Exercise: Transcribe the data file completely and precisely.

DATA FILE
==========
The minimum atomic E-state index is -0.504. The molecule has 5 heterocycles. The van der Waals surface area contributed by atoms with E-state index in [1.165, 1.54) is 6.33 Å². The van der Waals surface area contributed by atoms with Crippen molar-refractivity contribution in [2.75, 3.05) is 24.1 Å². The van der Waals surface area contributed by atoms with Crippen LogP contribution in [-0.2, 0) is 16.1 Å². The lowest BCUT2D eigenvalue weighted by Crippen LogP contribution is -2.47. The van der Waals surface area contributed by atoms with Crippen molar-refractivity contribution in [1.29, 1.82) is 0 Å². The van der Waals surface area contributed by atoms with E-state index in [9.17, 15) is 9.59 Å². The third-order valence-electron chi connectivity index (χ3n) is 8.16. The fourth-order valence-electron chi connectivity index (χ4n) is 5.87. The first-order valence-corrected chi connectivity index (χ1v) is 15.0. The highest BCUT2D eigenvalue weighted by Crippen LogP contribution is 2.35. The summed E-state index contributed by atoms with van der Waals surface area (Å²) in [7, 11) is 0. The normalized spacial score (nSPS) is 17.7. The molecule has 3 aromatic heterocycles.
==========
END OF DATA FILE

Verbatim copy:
The minimum atomic E-state index is -0.504. The molecule has 5 heterocycles. The van der Waals surface area contributed by atoms with E-state index in [1.165, 1.54) is 6.33 Å². The van der Waals surface area contributed by atoms with Crippen molar-refractivity contribution in [2.75, 3.05) is 24.1 Å². The van der Waals surface area contributed by atoms with Crippen LogP contribution in [-0.2, 0) is 16.1 Å². The lowest BCUT2D eigenvalue weighted by Crippen LogP contribution is -2.47. The van der Waals surface area contributed by atoms with Crippen molar-refractivity contribution in [1.29, 1.82) is 0 Å². The van der Waals surface area contributed by atoms with E-state index in [9.17, 15) is 9.59 Å². The third-order valence-electron chi connectivity index (χ3n) is 8.16. The fourth-order valence-electron chi connectivity index (χ4n) is 5.87. The first-order valence-corrected chi connectivity index (χ1v) is 15.0. The highest BCUT2D eigenvalue weighted by Crippen LogP contribution is 2.35. The summed E-state index contributed by atoms with van der Waals surface area (Å²) in [7, 11) is 0. The normalized spacial score (nSPS) is 17.7. The molecule has 3 aromatic heterocycles.